by Stephen Downes
Oct 07, 2016
One of the things proponents of internet media have long said is that people will read more than they ever have before. This was to allay fears on the part of older generations that too much screen time would make children illiterate. Now while it appears the older generation may have been speaking from experience, we see that the younger generation turns to text, not video, when learning about the news. "Younger adults are far more likely than older ones to opt for text, and most of that reading takes place on the web." The problem with video news is that you have to sit and wait for it. That's find if you're in a receptive consuming mode, but if you're engaged and active online, you want the news now.
One of the longstanding criticisms of self-managed learning is that students are unable to generate the motivation or technique to accomplish their goals. This may be true in cases where traditional instruction is simply converted into online delivery, but well-designed instruction (as we have seen for decades in things like computer games) supports students quite well. This contention is confirmed by the present study, which evaluates the use of 'spoken tutorials' to teach the Java programming language. Researchers have been reporting on large-scale uses of this method for several years. In the current study, "the performance of college students who self-learned Java through the Spoken Tutorial method is found to be better than that of conventional learners." Audio cues and visual examples guide students through the tasks, where students actually perform the actions (for example, author lines of code) for themselves.
The Effects of Captioning Videos on Academic Achievement and Motivation: Reconsideration of Redundancy Principle in Instructional Videos
Muzaffer Ozdemir, Serkan Izmirli, Ozden Sahin-Izmirli, Educational Technology & Society, 2016/10/07
Cognitive load theory tells us that presenting the same message in different modalities reduces students' ability to learn. This is known as the 'redundancy principle'. But this paper (10 page PDF), released today, presents disconfirming evidence. "The findings indicated that, in contrast to the suggestion of the redundancy principle, motivation and achievement scores of students do not vary according to the instructional video type under investigation (captioned vs. non-captioned)."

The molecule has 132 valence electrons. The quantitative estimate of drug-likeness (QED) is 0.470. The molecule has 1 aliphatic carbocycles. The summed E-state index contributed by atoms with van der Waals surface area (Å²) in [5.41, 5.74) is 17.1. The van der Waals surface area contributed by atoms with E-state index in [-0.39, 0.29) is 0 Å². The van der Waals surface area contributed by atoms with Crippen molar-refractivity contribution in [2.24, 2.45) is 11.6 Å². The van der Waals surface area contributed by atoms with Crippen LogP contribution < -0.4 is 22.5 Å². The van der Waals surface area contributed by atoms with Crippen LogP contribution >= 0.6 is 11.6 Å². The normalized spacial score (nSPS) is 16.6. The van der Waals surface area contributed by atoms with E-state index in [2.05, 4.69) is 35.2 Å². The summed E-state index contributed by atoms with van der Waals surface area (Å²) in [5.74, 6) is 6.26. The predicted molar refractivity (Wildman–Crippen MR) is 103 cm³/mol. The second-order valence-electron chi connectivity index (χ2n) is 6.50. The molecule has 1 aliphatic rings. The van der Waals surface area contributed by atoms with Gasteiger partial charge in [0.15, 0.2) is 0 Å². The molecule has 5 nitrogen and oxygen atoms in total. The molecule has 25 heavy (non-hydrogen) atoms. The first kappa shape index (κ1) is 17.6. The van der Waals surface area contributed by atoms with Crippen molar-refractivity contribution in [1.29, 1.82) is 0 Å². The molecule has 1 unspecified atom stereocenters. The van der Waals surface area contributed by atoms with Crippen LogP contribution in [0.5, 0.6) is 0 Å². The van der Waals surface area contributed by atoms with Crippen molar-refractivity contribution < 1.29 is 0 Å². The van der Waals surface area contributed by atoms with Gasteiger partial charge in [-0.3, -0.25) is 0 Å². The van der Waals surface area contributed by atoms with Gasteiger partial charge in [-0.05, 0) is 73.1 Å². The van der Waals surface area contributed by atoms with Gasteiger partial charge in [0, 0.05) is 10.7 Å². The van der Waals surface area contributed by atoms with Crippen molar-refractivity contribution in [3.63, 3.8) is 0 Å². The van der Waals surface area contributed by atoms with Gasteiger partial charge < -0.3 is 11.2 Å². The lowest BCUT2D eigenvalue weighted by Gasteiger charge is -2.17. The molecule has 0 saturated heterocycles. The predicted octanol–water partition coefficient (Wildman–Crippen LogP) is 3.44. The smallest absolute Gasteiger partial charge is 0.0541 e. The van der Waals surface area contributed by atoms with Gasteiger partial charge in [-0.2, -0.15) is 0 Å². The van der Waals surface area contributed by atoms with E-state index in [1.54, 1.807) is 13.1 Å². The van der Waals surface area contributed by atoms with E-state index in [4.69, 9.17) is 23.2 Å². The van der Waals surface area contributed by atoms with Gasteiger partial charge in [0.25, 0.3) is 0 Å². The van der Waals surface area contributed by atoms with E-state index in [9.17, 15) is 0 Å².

I'm no fan of Paul A. Kirschner but I was curious as to what a guest post featuring an interview with him would look like (those of us who write blogs are quite familiar with the never-ending stream of 'guest posts' being offered by this or that source - they're always trying to promote something). It's not a bad interview, and it assures us that Kirschner's intentions are honorable. And it linked tho this guest post by Kirschner and Mirjam Neelen, which in turn links to their blog, which was new to me. I've signed up, so now I'll be passing along things like this useful discussion on feedback as well as pondering the basis for things like this ad hominem attack on unnamed proponents of self-directed and self-regulated learning. Some things never change, I guess.
This is a video of a presentation by Genevieve Bell from Intel at O’Reilly’s AI Conference. D'Arcy Norman comments, "I don’t think of AI as trying to invent an artificial human, but it’s extremely important to think about the cultural, moral, racial, and gender biases that get baked into code through histories of projects." We are reminded of Microsoft's attempt to create a chatbot that went terribly wrong. It's a dilemma. If you want society to get bnetter, your AIs have to do more than merely draw what they know from society. But 'guiding' these AIs then becomes a position of great responsibility, and who exactly is well-placed to take this on? Besides me, I mean.
'Deep Learning' is the use of neural networks to do smart things, like grade papers or make recommendations. This article addresses the "commoditization" of deep learning, that is, the trend toward making the data and algorithms available for free. That's why you could use an open source library like Tensor Flow to do neat things with open data. It still takes some smarts, but it's getting easier. The point of this article, though, is that it still takes computing power - quite a lot of it - and that's what companies like Amazon and Google really want to sell you. And they can charge more for it if the complementary products - data and software - are free. And it gives them a market advantage, because while anyone can produce data or write algorithms, it takes a large enterprise with a lot of resources to set up data and computing centres. So that's the play.
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